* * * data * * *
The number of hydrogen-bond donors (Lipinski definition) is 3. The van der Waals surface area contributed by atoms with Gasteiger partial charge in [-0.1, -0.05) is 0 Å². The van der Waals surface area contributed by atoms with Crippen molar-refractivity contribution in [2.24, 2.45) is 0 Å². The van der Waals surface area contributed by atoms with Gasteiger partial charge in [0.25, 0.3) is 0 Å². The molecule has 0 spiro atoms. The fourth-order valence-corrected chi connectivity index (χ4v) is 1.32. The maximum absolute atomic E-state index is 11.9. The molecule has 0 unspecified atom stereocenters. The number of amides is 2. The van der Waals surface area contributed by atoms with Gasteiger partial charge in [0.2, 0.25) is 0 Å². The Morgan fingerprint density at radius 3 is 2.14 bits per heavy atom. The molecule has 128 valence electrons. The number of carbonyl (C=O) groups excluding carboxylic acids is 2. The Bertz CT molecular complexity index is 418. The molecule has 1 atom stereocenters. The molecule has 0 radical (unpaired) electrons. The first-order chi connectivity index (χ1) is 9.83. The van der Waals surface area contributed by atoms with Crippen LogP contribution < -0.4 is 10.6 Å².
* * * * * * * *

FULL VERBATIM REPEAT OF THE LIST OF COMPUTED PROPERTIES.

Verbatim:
The number of hydrogen-bond donors (Lipinski definition) is 3. The van der Waals surface area contributed by atoms with Gasteiger partial charge in [-0.1, -0.05) is 0 Å². The van der Waals surface area contributed by atoms with Crippen molar-refractivity contribution in [2.24, 2.45) is 0 Å². The van der Waals surface area contributed by atoms with Gasteiger partial charge in [0.25, 0.3) is 0 Å². The molecule has 0 spiro atoms. The fourth-order valence-corrected chi connectivity index (χ4v) is 1.32. The maximum absolute atomic E-state index is 11.9. The molecule has 0 unspecified atom stereocenters. The number of amides is 2. The van der Waals surface area contributed by atoms with Gasteiger partial charge in [0.2, 0.25) is 0 Å². The Morgan fingerprint density at radius 3 is 2.14 bits per heavy atom. The molecule has 128 valence electrons. The number of carbonyl (C=O) groups excluding carboxylic acids is 2. The Bertz CT molecular complexity index is 418. The molecule has 1 atom stereocenters. The molecule has 0 radical (unpaired) electrons. The first-order chi connectivity index (χ1) is 9.83. The van der Waals surface area contributed by atoms with Crippen LogP contribution < -0.4 is 10.6 Å².